I was going against the grain, for sure. My brother is a doctor, and my mom works in health care. My dad was an entrepreneur himself, so he was more in support of me. But when I first launched the consultancy four years ago, my mom was not very supportive, and was really like, "I think you should rethink this, and maybe come back home and live here for a bit, go to grad school, or consider a career in health care." She was very apprehensive at first, and now that she sees that Pink Moon is featured in all this press, and that we're really growing fast, she's finally like, "Wow, Lin is making it."
In terms of starting the business, were there any challenges or adversity as an AAPI individual?
Sometimes I felt like my emails were being ignored, and I was not fully accepted. For example, I used to consult for a Mongolian skin care brand. Because this brand uses a lot of traditional Mongolian ingredients including animal fats, when I was pitching the brand to retailers here in the U.S., most of them were not receptive. They were kind of grossed out by the ingredients, and so that was one example of feeling like I was ignored, and people were not fully accepting. Another brand that I consulted for was a traditional Chinese medicine brand, and I had pushback from retailers saying, "Our customers don't understand traditional Chinese medicine, I don't think they'll be interested.” So it was just people not being open to learning about traditional, ancient, and rich Chinese and Mongolian history.
Then, as a retailer, after the “Crazy Rich Asians” movie came out, I wanted to do this fun PR pitch. I created this pitch with my Asian brand founders that I was consulting for, and now carry in my store, which we called "Crazy Healthy Asian Beauty Routine.” We sent that out to many editors, and I only got two replies, and they were actually both Asian beauty editors.
In that sense, I also felt like Asian beauty is not important. I really wanted to push the narrative that there's more to Asian beauty than [Korean] beauty. There's Japanese beauty, there's Chinese beauty, and Taiwanese beauty. Asia's a vast continent.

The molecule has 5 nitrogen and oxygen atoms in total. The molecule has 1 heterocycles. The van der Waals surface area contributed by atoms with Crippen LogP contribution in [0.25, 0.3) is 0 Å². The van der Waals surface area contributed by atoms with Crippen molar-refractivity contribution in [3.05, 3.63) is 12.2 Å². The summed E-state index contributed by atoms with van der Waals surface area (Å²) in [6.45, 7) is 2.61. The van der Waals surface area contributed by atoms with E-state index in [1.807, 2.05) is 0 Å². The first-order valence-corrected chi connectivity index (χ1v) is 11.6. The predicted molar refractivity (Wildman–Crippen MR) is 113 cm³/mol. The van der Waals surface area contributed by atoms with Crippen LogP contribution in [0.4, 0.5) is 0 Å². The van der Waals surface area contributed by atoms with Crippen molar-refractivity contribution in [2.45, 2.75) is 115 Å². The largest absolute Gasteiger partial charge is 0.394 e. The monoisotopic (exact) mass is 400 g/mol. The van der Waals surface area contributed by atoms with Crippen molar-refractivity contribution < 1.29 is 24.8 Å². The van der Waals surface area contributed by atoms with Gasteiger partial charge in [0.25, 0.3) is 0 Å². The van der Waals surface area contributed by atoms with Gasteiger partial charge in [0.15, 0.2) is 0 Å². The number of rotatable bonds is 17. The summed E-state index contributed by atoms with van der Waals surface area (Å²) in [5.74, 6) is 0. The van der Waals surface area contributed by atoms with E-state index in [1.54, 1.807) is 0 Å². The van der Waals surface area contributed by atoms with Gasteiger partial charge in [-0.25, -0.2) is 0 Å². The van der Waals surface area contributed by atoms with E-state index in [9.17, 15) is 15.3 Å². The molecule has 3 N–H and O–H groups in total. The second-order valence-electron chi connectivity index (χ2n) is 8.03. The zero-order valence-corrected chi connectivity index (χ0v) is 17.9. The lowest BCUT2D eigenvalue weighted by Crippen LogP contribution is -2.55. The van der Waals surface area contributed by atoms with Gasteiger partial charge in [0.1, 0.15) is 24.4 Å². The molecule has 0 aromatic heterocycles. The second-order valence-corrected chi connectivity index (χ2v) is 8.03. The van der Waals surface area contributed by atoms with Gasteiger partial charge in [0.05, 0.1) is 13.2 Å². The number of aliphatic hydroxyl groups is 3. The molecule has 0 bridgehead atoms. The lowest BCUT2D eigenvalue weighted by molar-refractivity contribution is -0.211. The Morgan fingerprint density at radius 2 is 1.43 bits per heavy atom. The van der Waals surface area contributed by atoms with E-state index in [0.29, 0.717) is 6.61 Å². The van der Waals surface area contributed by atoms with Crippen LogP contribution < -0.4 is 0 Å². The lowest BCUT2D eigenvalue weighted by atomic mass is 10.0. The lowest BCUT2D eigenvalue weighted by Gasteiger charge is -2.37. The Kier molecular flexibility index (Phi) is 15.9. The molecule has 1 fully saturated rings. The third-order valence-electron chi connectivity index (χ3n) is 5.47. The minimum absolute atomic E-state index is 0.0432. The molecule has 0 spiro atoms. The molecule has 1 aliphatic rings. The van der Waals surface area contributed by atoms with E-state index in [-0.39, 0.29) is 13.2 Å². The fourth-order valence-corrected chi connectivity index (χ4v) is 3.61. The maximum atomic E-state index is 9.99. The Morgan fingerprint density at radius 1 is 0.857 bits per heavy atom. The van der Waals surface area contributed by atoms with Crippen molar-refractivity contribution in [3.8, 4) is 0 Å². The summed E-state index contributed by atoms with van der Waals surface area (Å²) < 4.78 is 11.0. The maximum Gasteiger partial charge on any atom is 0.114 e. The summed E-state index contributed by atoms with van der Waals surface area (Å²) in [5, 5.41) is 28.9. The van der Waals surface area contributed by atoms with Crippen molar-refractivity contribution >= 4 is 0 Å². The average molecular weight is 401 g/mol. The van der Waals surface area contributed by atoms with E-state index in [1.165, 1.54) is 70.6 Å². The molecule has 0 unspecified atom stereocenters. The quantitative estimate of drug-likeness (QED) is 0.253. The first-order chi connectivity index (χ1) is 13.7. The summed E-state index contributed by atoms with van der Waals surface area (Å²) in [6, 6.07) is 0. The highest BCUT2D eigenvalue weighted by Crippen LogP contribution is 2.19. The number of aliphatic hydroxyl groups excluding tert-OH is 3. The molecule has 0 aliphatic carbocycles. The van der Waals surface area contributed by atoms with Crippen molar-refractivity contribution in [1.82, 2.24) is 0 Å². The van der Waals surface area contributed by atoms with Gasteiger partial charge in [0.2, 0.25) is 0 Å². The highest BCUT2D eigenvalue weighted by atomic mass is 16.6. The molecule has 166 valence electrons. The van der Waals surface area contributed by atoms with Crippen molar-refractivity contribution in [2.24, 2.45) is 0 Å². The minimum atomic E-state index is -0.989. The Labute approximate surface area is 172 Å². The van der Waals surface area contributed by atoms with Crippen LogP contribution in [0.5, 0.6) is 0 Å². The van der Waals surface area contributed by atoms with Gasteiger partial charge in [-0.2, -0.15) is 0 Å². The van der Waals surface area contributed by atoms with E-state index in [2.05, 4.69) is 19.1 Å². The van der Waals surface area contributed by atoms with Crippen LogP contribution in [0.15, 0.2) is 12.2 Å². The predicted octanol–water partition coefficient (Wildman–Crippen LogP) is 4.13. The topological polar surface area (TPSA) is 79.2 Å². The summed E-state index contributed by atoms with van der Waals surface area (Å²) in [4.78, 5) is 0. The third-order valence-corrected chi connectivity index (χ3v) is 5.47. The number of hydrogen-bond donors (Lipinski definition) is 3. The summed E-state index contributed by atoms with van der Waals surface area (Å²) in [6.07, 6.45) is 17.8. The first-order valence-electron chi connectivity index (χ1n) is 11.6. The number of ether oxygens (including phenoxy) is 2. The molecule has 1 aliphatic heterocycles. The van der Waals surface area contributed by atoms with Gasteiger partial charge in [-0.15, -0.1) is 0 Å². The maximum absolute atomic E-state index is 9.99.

What would you say was a defining moment in your career?
Launching my store has just been a lifelong dream of mine. Well, actually my lifelong dream initially pre-COVID was to open up this cool space in Manhattan to serve as a sanctuary for women to come in and be themselves and really build an inclusive community. Because of COVID, I launched online instead first. But just having this online community, and hearing from customers who directly message me, and say, "Your products and your mission have really helped me take better care of myself,” that has been really rewarding—to know that my mission is reaching these people, and they feel the benefits of what I'm trying to build.
What advice do you have for younger AAPI people who are hitting a roadblock in their career?
I always tell people to not let fear stop you. When I first launched Pink Moon four years ago, it definitely was very scary at first. I had left a full-time salaried job and I had just moved into my own apartment in New York City. But I was thinking, "OK, well, I know that if I go back into corporate, I won't be happy," and I really wanted to think for myself. So the twofold advice is to really believe in yourself, and trust your instinct. Second is don't let fear stop you, and don't let people, whether your parents or outside voices, tell you, "No, you can't do this."
What does AAPI Heritage Month mean to you?
It definitely is great to get more exposure, because I remember in previous years, every time AAPI Heritage Month came around, it didn't feel like a big deal. I think it feels like a bigger deal because of everything going on, which is a bit unfortunate, but these events had to happen for people to shine more light on AAPIs. It's great that people are recognizing the struggles that we go through and learn more about Asian American history. Not all Asians are crazy rich as a lot of these films and TV shows have made it seem like. People are starting to let go of these stereotypes, but I think there's still so much more that people need to do. It’s definitely good to see this shift, but AAPI shouldn't be celebrated just during this month, it should be all, you know, throughout the year, with [a focus on] advocacy, too.